Over 500 community leaders, including current and former congresspeople, mayors, business leaders, representatives from law enforcement, and many other role models came together with scouts from the area this chilly February Friday morning to share breakfast, share stories, and to help keep scouting programs an integral part of the development and growth of our youth and communities throughout the Inland Northwest.
Another community, McAllen, Texas, is one of the most poverty-stricken in America. Situated near the southern tip of the state on the Mexico border, for decades it has been a thoroughfare for drug cartels trafficking their product to the rest of the country. This is where Terry Fossum grew up.
It’s a place where a neighbor once told Terry’s father that his kids would never amount to anything. In a place like McAllen, children are often forgotten before they even have a chance to do anything memorable. As a young man growing up in such a challenging environment, Terry had the attitude that he would face these challenges with courage. He shared a story with those having breakfast of how he woke one night to sounds coming from the back of their house, and like any 14-year-old ready to make his place in the world, he slipped from the safety of his house into the dark alley to investigate.
That was when the headlights flipped on and he was illuminated to everyone participating in the drug deal happening behind his house, including the man who raised an assault rifle and leveled it at Terry’s forehead.
Terry made it out of that alley alive, but the next few years of his life would find him losing his father. In the accepted order of things in McAllen, Terry and his brothers could have fulfilled the prophecy given by their neighbor and fallen into a life of crime and poverty with little surprise to anyone. But they had scouting. They still had a family that believed deeply in things like honor, duty, and perseverance in the face of hardship. So they persevered. Terry earned his Eagle Scout rank, then earned a degree in mechanical engineering from Texas A&M University, and proceeded to the Air Force where we was commissioned as Captain and executive officer of a group of nuclear-equipped B-52 bombers. Terry then started a multi-million dollar earning marketing group and became a philanthropist involved in helping survivors of genocide in Africa. From there his philanthropic ventures have only grown.
Recently Terry became known to many in the nation as the “token Boy Scout” of the Fox network reality show “Kicking and Screaming”, in which survival experts are partnered with survival novices in a tropical jungle, and as the oldest competitor on the show, Terry led his team to victory. Terry says that he sometimes thinks about his old neighbor, still alive back in McAllen, Texas, and about the thoughts he may have had if he saw Terry on television never giving up, or what he thinks when he drives by Michael E. Fossum Middle School, named after Terry’s brother, who also earned his Eagle Scout rank and tried seven times over 14 long years to become an astronaut, eventually succeeding and going on to spend six months commanding the International Space Station. Terry has a message to his old neighbor and for everyone: Never underestimate the power of a scout.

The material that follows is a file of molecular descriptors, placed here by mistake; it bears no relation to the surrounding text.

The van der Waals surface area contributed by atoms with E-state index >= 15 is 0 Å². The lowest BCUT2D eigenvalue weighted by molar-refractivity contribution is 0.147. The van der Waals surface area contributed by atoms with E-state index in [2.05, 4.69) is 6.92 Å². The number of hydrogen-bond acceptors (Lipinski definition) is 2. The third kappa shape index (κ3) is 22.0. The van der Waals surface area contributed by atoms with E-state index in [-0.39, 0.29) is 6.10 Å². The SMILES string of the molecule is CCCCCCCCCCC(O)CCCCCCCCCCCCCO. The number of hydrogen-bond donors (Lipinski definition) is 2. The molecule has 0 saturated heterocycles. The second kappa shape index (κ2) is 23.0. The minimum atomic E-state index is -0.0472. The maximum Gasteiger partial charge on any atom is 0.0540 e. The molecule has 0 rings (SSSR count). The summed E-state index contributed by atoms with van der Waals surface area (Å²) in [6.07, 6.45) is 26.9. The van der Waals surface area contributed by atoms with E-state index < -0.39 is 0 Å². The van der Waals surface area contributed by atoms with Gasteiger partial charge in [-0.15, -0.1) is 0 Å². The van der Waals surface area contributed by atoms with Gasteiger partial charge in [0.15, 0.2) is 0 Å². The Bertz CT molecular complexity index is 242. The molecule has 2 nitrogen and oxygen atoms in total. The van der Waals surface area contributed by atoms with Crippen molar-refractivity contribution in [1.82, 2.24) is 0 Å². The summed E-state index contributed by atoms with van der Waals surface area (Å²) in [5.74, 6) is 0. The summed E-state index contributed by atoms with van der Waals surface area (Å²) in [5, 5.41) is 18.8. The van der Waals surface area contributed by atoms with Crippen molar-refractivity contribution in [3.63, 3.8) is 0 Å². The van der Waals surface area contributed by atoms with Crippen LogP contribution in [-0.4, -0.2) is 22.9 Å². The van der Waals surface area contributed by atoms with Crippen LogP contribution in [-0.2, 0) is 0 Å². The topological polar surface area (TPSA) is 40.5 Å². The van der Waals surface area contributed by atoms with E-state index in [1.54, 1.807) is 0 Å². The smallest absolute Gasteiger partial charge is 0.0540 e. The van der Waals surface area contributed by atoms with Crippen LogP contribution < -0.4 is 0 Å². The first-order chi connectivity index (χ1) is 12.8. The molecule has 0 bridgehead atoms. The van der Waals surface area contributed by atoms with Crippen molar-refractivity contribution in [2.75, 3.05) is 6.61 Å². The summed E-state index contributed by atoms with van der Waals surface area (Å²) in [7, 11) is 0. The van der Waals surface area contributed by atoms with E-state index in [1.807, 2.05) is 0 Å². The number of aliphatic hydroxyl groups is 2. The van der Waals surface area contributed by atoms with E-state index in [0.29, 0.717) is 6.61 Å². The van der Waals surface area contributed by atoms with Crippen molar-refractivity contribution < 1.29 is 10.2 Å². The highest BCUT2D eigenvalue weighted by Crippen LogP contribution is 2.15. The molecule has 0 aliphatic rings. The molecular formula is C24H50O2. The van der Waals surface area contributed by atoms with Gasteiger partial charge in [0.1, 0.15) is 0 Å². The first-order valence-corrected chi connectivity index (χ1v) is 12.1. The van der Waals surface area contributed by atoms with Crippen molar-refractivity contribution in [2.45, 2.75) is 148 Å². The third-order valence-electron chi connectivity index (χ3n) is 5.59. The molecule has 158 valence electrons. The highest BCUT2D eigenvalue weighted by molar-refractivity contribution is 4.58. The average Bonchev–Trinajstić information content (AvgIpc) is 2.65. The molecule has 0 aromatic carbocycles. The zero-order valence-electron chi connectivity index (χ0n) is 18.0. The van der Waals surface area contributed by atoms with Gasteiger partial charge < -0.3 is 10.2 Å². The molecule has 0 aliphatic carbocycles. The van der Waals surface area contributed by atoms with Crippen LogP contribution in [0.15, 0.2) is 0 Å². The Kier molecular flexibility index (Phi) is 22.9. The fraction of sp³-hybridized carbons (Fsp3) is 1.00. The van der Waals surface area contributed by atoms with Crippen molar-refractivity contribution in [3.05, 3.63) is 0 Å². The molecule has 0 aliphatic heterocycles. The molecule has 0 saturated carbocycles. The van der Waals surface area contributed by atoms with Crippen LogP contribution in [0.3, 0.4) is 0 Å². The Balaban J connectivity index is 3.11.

Being a scout is about more than learning how to survive outdoors. It’s about developing the physical and mental tools to survive anything that may come your way. It’s about living with honor and integrity, and caring about this world and the people who live in it. Terry shared another story, this one about one of his reality show competitors. During a rigorous physical competition where Terry’s hands were tied behind him, he stumbled and fell hard on his face. He was in immediate blinding pain, and he expected to be left behind with his pain in the dirt. But another competitor stopped and picked Terry up and helped him get going. The show producers didn’t understand what they had just seen. They questioned the competitor, asking him why he would do that in the middle of their competition. It was supposed to be about people doing whatever they can to win. He replied that he’s also a scout, and that’s what they do when they see someone who needs help.
This is the kind of mentality that builds strong communities. This is what the Boy Scouts of America does every day in communities all over the country, and as you’ve seen, their impact reaches even farther. This year was a tremendous success, raising almost $150,000 and helping make it possible for almost 9,000 youth members to be involved in scouting in the communities we live in and care about deeply. We hope to see you for breakfast in 2019!